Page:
When I first started my working journey I was all about the numbers. To be fair I probably still am.
I spend a few years working in a firm of Actuaries in the investment field. These guys were off the charts smart. Everything could be expressed in a formula, if it couldn’t then well it didn’t matter and was met with suspicion. I was surrounded by spreadsheets and measurement. It was fun and I enjoyed it.
We were doing analytics on fund manager performance and market performance and writing code in Visual basic when visual Basic was a thing.
And this journey has always stuck with me. Writing mechanical trading systems, back testing, building DCF’s with utmost precision it was the natural progression and there was safety in numbers.
Maslow’s Hammer, which is often a quote Munger gives about when a man only has a hammer everything looks like a nail. My hammer is the precision of the number sorting it out on the spreadsheet and I have been banging away on it for years. The numbers solve all the problems and the rest will take care of itself.
Selling because it’s expensive has been the often result of the hammer. With success and without.
The more I study past trades it is selling when things get expensive based on the number is a lot less relevant of a criterion. If you have done the work and I mean the real work to understand the business, the time to sell is when you have made a mistake or when the drivers of the business have altered the unit economics of the business.
I know this sounds obvious to a qualitative guy but for us numbers guys this is something I have to work on.
Flagging oneself to the value philosophy is something that has also been a handbrake. Value is anything that trades at a discount to what you think the cashlows of the business will be. Nothing says it has to be a low PE. I understand value as a factor but I want to be looking for any value and not restrict my universe to a screen.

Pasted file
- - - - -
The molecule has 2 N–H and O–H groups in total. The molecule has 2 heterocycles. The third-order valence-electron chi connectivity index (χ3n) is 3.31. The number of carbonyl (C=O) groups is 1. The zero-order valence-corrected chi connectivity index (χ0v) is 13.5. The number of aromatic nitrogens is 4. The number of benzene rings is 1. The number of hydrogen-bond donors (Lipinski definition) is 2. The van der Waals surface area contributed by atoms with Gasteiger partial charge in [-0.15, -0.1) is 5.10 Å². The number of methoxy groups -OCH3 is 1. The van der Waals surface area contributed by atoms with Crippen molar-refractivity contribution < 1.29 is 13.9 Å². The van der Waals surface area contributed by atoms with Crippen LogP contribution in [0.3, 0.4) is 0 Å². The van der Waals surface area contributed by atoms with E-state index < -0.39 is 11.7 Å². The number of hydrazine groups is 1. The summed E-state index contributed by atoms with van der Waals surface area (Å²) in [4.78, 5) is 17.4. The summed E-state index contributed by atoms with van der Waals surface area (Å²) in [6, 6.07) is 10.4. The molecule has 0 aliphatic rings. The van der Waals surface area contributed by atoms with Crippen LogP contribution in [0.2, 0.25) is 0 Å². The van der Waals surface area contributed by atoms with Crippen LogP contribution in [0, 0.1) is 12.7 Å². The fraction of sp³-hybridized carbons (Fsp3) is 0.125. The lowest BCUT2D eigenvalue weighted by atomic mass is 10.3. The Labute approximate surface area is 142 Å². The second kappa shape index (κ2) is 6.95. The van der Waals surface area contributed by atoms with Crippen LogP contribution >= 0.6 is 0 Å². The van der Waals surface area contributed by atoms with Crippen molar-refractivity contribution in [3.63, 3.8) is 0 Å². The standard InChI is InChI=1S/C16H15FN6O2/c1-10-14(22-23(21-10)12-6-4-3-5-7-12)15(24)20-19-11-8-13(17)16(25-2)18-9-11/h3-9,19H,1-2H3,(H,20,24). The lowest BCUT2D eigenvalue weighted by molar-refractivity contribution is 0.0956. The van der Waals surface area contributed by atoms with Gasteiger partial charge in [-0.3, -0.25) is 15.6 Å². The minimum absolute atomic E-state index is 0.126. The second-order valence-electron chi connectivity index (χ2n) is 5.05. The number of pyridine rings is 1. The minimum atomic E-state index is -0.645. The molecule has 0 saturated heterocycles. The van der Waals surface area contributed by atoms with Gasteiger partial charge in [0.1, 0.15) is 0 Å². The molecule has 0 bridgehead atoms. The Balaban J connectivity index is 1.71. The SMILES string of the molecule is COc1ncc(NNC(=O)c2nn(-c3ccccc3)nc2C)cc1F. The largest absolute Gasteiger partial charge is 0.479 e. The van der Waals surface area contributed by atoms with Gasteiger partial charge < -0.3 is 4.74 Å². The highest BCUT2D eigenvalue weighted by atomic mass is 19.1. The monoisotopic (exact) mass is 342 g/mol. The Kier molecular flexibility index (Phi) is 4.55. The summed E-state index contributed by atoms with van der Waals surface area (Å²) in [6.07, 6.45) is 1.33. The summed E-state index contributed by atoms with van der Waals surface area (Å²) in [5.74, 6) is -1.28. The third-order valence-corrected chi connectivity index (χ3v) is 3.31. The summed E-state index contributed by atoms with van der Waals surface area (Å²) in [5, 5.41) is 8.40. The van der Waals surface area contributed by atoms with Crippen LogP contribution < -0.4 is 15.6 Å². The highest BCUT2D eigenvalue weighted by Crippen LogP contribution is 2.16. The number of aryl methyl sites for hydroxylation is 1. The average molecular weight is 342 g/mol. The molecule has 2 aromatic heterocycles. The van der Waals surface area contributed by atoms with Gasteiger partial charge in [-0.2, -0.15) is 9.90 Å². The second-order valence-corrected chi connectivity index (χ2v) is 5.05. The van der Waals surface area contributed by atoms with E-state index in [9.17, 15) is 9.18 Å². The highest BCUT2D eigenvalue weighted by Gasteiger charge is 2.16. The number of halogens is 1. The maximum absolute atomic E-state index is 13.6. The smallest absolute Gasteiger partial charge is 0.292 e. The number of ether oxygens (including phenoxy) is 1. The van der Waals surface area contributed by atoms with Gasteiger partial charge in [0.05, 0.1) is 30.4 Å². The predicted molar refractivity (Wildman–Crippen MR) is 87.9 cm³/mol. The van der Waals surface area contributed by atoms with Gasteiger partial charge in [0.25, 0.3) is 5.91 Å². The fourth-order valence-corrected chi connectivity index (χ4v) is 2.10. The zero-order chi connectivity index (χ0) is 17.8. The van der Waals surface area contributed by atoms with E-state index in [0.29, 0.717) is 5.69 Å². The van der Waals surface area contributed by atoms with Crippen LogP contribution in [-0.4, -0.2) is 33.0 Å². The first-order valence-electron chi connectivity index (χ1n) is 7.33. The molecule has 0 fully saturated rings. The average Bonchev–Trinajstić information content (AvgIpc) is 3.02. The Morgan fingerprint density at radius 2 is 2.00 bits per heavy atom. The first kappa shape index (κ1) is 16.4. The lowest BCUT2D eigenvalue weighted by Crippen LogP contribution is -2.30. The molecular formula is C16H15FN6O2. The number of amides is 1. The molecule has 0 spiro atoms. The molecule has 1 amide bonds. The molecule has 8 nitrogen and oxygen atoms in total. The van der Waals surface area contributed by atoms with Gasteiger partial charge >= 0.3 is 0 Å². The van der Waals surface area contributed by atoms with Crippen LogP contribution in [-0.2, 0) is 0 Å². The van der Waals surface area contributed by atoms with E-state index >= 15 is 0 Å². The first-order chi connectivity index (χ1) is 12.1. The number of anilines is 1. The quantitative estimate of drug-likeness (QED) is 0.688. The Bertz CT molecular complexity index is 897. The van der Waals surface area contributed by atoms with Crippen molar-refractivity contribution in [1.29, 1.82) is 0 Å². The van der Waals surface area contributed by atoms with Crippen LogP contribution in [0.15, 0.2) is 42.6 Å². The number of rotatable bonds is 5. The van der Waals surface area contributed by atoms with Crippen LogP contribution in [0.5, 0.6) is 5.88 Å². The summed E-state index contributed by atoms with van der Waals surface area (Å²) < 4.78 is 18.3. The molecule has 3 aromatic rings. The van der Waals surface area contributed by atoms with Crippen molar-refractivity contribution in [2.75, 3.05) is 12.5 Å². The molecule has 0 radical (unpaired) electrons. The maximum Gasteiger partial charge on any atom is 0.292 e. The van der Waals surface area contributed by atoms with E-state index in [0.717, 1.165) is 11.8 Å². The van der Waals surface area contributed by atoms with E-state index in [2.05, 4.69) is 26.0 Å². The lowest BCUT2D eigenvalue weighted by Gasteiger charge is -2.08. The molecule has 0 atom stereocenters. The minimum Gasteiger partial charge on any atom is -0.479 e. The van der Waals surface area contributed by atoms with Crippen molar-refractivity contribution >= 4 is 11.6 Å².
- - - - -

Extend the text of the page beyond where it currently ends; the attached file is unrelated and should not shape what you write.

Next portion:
The siren song of buying value of 50c on the $1 is alluring and it makes sense. But a lot of these cases where you can find them, the businesses are in such a way or state that you can only double your money, the asset will never trade much greater than $1. In the disaster scenario the investment goes to zero. Nothing wrong with that.
But if you are buying value in great businesses the rewards are better than closing the gap on NTA. Good companies run by good management tend to surprise you with what they can do and achieve. Bad management still surprises me with how bad they can be.
Rob Vinall an investor out of Switzerland summed it up recently in recent memo on his 10 years of running a value fund when talking about value investing:
Although the discount to liquidation value had disappeared in virtually all cases, the dispersion in investment outcomes was huge. Where the company had little in the way of a viable business model, the share price only converged, could only converge, to the net asset value. Where the company had a decent business, the share price expanded significantly beyond the asset value. As operating earnings recovered, the market attached a value to the operating business in addition to the net cash. In the former case the companies’ share prices rarely did better than double and it one case, sadly, end up at zero as it turned out that the company in question had overstated the value of its inventory. In the latter case, the companies’ share prices went up many times over.
For me the challenge will be always be that numbers do not always tell the real story.
The reason I am writing this is I am a recovering quant and I will always be. I need to make sure that I use the old trick of commitment consistency bias and write it down, that way I am more likely to commit to being a less of a quant guy.